• Grab lock on start to every method/procedure
    • Release lock on finish
  • If need to wait
    • while(needToWait()) condition.Wait(lock);
    • Do not assume when you wake up, signaller just ran
  • If do something that might wake someone up
    • Signal or Broadcast
  • Always leave shared state variables in a consistent state
    • When lock is released, or when waiting
mesa vs hoare semantics
Mesa vs. Hoare semantics
  • Mesa (in textbook, Hansen)
    • Signal puts waiter on ready list
    • Signaller keeps lock and processor
  • Hoare
    • Signal gives processor and lock to waiter
    • When waiter finishes, processor/lock given back to signaller
    • Nested signals possible!
fifo bounded buffer hoare semantics
FIFO Bounded Buffer(Hoare semantics)

get() {

lock.acquire();

if (front == last)

empty.wait(lock);

item = buf[front % size];

front++;

full.signal(lock);

lock.release();

return item;

}

put(item) {

lock.acquire();

if ((last – front) == size)

full.wait(lock);

buf[last % size] = item;

last++;

empty.signal(lock);

// CAREFUL: someone else ran

lock.release();

}

Initially: front = last = 0; size is buffer capacity

empty/full are condition variables

fifo bounded buffer mesa semantics
FIFO Bounded Buffer(Mesa semantics)
  • Create a condition variable for every waiter
  • Queue condition variables (in FIFO order)
  • Signal picks the front of the queue to wake up
  • CAREFUL if spurious wakeups!
  • Easily extends to case where queue is LIFO, priority, priority donation, …
    • With Hoare semantics, not as easy
fifo bounded buffer mesa semantics put is similar
FIFO Bounded Buffer(Mesa semantics, put() is similar)

get() {

lock.acquire();

if (front == last) {

self = new Condition;

nextGet.Append(self);

while (front == last)

self.wait(lock);

nextGet.Remove(self);

delete self;

}

item = buf[front % size]

front++;

if (!nextPut.empty())

nextPut.first()->signal(lock);

lock.release();

return item;

}

Initially: front = last = 0; size is buffer capacity

nextGet, nextPut are queues of Condition Variables

implementing synchronization1
Implementing Synchronization

Take 1: using memory load/store

  • See too much milk solution/Peterson’s algorithm

Take 2:

lock.acquire() { disable interrupts }

lock.release() { enable interrupts }

lock implementation uniprocessor
Lock Implementation, Uniprocessor

LockAcquire(){

disableInterrupts ();

if(value == BUSY){

waiting.add(current TCB);

suspend();

} else {

value = BUSY;

}

enableInterrupts ();

}

LockRelease() {

disableInterrupts ();

if (!waiting.Empty()){

thread = waiting.Remove(); readyList.Append(thread);

} else {value = FREE;

}

enableInterrupts ();

}

multiprocessor
Multiprocessor
  • Read-modify-write instructions
    • Atomically read a value from memory, operate on it, and then write it back to memory
    • Intervening instructions prevented in hardware
  • Examples
    • Test and set
    • Intel: xchgb, lock prefix
    • Compare and swap
  • Does it matter which type of RMW instruction we use?
    • Not for implementing locks and condition variables!
spinlocks
Spinlocks

Lock where the processor waits in a loop for the lock to become free

  • Assumes lock will be held for a short time
  • Used to protect ready list to implement locks

SpinlockAcquire() {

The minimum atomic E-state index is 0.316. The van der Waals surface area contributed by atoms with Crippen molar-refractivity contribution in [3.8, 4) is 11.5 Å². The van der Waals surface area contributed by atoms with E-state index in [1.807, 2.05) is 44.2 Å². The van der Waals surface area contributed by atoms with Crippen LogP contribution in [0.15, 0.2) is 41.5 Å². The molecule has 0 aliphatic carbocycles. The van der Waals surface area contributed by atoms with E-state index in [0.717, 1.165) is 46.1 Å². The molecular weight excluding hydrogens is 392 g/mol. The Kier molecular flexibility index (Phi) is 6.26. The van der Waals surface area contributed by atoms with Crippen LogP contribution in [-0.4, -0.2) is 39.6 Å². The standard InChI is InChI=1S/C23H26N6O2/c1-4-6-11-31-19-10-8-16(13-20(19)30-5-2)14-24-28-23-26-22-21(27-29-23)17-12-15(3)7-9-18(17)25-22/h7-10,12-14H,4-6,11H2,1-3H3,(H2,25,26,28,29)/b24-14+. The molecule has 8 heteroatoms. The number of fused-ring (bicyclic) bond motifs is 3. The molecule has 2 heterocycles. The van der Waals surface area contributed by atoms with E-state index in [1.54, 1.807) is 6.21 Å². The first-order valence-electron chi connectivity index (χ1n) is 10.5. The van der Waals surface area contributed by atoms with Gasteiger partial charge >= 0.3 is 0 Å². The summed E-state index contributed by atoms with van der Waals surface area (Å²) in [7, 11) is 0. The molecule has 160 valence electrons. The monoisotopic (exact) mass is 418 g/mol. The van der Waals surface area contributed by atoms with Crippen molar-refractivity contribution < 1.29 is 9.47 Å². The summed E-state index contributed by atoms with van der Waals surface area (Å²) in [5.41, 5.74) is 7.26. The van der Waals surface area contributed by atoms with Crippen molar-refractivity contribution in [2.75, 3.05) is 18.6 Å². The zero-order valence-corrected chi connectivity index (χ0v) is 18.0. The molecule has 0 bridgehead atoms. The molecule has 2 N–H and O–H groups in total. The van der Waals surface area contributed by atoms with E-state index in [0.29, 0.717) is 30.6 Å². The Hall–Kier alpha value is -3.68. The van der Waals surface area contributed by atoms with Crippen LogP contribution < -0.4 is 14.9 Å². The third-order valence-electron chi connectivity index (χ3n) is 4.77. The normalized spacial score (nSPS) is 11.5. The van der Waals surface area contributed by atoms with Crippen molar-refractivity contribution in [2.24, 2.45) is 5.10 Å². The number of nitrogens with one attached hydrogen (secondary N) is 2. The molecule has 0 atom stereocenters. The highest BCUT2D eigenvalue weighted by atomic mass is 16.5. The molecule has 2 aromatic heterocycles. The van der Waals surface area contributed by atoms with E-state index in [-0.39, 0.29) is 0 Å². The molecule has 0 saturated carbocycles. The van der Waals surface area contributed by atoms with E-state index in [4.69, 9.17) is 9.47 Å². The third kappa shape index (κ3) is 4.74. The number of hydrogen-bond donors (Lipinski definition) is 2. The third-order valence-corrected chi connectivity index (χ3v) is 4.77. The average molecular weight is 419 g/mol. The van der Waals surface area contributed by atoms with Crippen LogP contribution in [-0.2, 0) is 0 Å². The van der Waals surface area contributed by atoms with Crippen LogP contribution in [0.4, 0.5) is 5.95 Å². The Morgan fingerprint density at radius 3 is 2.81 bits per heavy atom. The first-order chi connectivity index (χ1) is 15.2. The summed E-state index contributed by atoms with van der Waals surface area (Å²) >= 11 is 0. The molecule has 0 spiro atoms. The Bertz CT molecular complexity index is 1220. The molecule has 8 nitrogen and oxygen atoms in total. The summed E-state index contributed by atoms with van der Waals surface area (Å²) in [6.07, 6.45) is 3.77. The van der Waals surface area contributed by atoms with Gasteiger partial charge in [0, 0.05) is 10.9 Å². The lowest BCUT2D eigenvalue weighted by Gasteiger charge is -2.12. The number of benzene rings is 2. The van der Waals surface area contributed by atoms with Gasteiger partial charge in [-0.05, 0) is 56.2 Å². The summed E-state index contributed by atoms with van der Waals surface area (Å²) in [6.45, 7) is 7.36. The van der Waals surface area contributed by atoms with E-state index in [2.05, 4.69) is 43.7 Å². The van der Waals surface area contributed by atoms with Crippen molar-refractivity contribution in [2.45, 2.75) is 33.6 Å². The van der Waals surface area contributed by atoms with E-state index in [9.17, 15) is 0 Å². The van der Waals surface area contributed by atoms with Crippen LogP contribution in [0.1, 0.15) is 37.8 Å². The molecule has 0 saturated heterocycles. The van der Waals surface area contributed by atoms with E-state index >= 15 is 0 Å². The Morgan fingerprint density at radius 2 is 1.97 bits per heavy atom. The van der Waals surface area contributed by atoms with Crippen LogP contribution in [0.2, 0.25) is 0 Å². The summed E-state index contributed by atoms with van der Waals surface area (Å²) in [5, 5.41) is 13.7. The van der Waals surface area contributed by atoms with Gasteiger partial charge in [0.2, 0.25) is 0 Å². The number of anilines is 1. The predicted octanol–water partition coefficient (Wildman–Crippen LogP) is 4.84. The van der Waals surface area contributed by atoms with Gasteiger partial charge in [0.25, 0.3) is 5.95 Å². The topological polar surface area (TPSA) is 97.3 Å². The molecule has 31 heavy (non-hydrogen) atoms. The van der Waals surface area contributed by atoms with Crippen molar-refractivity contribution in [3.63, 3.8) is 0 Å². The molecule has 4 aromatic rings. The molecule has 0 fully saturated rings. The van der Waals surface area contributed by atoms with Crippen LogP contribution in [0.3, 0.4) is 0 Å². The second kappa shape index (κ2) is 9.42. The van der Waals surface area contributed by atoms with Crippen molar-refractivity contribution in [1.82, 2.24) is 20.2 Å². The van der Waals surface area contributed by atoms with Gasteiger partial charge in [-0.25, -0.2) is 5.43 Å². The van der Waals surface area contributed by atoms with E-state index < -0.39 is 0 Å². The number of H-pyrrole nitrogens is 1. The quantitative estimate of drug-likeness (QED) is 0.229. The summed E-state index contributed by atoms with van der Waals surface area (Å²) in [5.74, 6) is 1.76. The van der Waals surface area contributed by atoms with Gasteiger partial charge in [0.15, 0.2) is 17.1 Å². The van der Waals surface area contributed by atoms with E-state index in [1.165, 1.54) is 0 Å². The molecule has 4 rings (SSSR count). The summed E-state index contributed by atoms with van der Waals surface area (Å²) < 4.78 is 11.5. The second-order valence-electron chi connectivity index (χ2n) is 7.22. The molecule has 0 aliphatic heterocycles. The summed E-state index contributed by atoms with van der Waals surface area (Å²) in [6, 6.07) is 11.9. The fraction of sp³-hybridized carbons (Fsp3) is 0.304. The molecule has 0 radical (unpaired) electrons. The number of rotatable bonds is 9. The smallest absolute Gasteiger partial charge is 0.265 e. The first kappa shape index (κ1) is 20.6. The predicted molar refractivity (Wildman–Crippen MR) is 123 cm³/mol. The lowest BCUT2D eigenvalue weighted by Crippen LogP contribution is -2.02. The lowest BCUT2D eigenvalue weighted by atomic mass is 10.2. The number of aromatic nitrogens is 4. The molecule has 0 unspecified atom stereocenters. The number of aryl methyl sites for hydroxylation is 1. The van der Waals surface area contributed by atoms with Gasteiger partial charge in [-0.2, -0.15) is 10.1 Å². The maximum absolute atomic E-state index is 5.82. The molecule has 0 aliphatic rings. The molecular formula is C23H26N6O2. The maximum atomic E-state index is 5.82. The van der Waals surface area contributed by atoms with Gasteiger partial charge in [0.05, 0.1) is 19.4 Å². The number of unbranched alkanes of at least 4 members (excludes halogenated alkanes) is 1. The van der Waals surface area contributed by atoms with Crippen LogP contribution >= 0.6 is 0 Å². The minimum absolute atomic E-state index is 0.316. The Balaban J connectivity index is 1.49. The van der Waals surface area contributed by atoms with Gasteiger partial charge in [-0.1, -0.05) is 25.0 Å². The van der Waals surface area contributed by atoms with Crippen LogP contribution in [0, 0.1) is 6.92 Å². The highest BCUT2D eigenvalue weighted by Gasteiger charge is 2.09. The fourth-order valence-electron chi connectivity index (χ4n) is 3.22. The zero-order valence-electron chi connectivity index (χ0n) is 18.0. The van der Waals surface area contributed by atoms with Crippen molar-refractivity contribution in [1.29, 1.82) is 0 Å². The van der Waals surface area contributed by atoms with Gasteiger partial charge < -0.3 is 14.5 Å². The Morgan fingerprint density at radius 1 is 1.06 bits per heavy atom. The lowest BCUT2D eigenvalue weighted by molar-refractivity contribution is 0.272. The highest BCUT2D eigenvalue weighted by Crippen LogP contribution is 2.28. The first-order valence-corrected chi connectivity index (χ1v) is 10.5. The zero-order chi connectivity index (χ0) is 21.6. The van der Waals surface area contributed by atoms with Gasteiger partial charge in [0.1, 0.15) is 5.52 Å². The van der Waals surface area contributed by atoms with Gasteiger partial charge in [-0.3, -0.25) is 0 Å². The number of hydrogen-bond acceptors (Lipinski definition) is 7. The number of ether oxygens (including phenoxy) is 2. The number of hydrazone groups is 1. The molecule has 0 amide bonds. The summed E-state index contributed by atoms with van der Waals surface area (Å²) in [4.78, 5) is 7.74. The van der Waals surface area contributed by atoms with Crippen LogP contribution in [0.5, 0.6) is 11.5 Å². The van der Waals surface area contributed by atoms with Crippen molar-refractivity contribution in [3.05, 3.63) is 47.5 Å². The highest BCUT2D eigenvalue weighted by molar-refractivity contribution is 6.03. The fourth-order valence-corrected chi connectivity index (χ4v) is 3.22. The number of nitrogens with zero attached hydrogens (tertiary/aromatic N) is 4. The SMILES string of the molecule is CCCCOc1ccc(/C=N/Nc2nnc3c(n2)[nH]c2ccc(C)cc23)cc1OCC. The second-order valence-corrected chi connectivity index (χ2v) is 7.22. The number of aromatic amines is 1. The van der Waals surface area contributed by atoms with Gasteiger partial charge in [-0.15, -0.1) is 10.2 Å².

while (testAndSet(&lockValue) == BUSY)

;

}

SpinlockRelease() {

lockValue = FREE;

}

lock implementation multiprocessor
Lock Implementation, Multiprocessor

LockAcquire(){

spinLock.Acquire();

disableInterrupts ();

if(value == BUSY){

waiting.add(current TCB);

suspend();

} else {

value = BUSY;

}

enableInterrupts ();

spinLock.Release();

}

LockRelease() {

spinLock.Acquire();

disableInterrupts ();

if (!waiting.Empty()){

thread = waiting.Remove(); readyList.Append(thread);

} else {value = FREE;

}

enableInterrupts ();

spinLock.Release();

}

lock implementation linux
Lock Implementation, Linux
  • Fast path
    • If lock is FREE, and no one is waiting, test&set
  • Slow path
    • If lock is BUSY or someone is waiting, see previous slide
  • User-level locks
    • Fast path: acquire lock using test&set
    • Slow path: system call to kernel, to use kernel lock
semaphores
Semaphores
  • Semaphore has a non-negative integer value
    • P() atomically waits for value to become > 0, then decrements
    • V() atomically increments value (waking up waiter if needed)
  • Semaphores are like integers except:
    • Only operations are P and V
    • Operations are atomic
      • If value is 1, two P’s will result in value 0 and one waiter
  • Semaphores are useful for
    • Unlocked wait: interrupt handler, fork/join
semaphore bounded buffer
Semaphore Bounded Buffer

get() {

empty.P();

mutex.P();

item = buf[front % size]

front++;

mutex.V();

full.V();

return item;

}

put(item) {

full.P();

mutex.P();

buf[last % size] = item;

last++;

mutex.V();

empty.V();

}

Initially: front = last = 0; size is buffer capacity

empty/full are semaphores

implementing condition variables using semaphores take 1
Implementing Condition Variables using Semaphores (Take 1)

wait(lock) {

lock.release();

sem.P();

lock.acquire();

}

signal() {

sem.V();

}

implementing condition variables using semaphores take 2
Implementing Condition Variablesusing Semaphores (Take 2)

wait(lock) {

lock.release();

sem.P();

lock.acquire();

}

signal() {

if semaphore is not empty

sem.V();

}

implementing condition variables using semaphores take 3
Implementing Condition Variablesusing Semaphores (Take 3)

wait(lock) {

sem = new Semaphore;

queue.Append(sem); // queue of waiting threads

lock.release();

sem.P();

lock.acquire();

}

signal() {

if !queue.Empty()

sem = queue.Remove();

sem.V(); // wake up waiter

}

synchronization summary
Synchronization Summary
  • Use consistent structure
  • Always use locks and condition variables
  • Always acquire lock at beginning of procedure, release at end
  • Always hold lock when using a condition variable
  • Always wait in while loop
  • Never spin in sleep()